Illegal taxpayer-funded election campaign alleged in run-up to North Carolina primary

More and more state lawmakers are seeking to solve the conundrum of taxpayer-funded lobbying, which often involves advocating for a heavier tax burden and higher levels of government spending. Taxpayers in Pennsylvania, for example, spent at least $42 million last year on lobbyists, according to a study by the Commonwealth Foundation, a Pennsylvania-based think tank. Meanwhile, in Texas, a study by the Texas Public Policy Foundation found that local governments spent $41 million on lobbyists in the 2017 legislative session alone. In response, legislation barring local governments from hiring lobbyists was passed by the Texas Senate in 2019, and lawmakers in other states are expected to introduce similar reforms in 2023.

Lobbying mandates aren’t the only way local governments are using taxpayer dollars to advocate for higher taxes and public spending. North Carolina’s third-most populous county, Guilford County, was recently accused of using taxpayer resources to illegally defend two measures in the May 17 primary ballot, one of which would increase sales tax. local a quarter percent while the other would authorize a $1.7 billion bond. Critics argue that the county is violating a state law that prohibits the use of taxpayers’ money to endorse or defend a particular ballot measure or candidate.

Jerry Alan Branson, who previously served on the Guilford County Board of Commissioners for eight years and is now running for a seat on the commission, filed a complaint with the county board of elections on April 27 alleging that the taxpayers’ money is being misused. used to advocate for bond and tax hike measures.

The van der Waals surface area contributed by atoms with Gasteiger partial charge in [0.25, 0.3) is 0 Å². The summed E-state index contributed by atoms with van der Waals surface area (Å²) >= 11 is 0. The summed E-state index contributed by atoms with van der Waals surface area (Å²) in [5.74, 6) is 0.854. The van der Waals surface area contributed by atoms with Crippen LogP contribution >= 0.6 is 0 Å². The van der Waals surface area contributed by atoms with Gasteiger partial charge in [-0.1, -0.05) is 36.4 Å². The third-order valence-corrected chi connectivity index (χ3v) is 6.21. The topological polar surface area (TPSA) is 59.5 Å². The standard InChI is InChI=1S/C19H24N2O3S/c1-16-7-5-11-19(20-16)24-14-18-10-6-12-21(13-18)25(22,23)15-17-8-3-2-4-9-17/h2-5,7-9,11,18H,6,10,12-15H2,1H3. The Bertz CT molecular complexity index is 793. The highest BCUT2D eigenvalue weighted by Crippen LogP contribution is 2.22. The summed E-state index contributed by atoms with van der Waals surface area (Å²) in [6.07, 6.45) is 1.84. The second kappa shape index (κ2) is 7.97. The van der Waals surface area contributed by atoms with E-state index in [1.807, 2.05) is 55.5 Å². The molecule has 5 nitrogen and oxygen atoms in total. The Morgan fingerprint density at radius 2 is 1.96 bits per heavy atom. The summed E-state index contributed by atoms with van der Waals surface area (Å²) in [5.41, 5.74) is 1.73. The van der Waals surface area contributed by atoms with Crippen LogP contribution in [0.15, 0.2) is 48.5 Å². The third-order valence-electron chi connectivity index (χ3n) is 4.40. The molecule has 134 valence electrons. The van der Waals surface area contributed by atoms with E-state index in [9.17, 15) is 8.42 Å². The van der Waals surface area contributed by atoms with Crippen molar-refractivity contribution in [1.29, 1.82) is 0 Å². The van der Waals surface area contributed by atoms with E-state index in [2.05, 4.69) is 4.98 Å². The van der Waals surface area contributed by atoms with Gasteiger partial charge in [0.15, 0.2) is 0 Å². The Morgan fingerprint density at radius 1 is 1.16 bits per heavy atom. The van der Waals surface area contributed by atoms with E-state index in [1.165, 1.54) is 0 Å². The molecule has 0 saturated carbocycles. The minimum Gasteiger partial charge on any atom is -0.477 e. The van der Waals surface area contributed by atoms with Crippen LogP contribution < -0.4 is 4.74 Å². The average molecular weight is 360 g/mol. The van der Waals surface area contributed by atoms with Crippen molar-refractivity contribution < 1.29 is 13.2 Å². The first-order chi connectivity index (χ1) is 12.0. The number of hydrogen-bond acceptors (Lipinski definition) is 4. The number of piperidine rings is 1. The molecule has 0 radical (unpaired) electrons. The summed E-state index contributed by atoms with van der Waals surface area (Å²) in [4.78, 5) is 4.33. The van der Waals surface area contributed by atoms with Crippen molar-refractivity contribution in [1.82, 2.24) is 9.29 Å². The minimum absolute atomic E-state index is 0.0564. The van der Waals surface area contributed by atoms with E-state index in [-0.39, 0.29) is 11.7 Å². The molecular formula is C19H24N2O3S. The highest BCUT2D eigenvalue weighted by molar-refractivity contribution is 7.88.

As evidence, Branson’s complaint cites information about the two ballot measures presented on the county government’s website. Branson’s complaint argues that the county’s website description “presents the viewer with a totally unbalanced discussion of the link, emphasizing need and minimizing cost.” Branson’s complaint notes that the county has not provided the public with any information about the hundreds of millions of dollars in interest and other costs associated with the bail.

Guilford County is also accused of misleading voters by insinuating on the official bond information page that the proposed sales tax hike, if approved, would trigger a property tax cut then that such a tax reduction is already planned. Guilford County’s information page on the bond measure, Branson noted in his complaint, “does not mention that due to the reassessment of all Guilford County properties this year, the tax rate is going to be reduced regardless of the outcome of the referendum.

The lawsuit against Guilford County also cites a postcard sent to county residents advertising the benefits of school bonding. Although this letter did not indicate the source of funding, it was confirmed that it was paid for by the county government. Although the legality of their actions is in question, the county has since sent subsequent mail about the obligation measure to voters. According to Branson, his attorney asked the county to run corrective ads about the ballot measures at local outlets, a request the county denied.

At one point, the county’s website only displayed the sample Democratic ballot, which lists Democratic candidates exclusively. It was after complaints from Guilford County Republicans that the county’s official website was updated to show sample ballots for both major parties.

Guilford County Board of Commissioners Chairman Melvin “Skip” Alston rejects the claim that what the county is doing is thinly veiled advocacy funded by public resources. “What the county does is education,” Alston says. “The county is responsible for funding our schools.”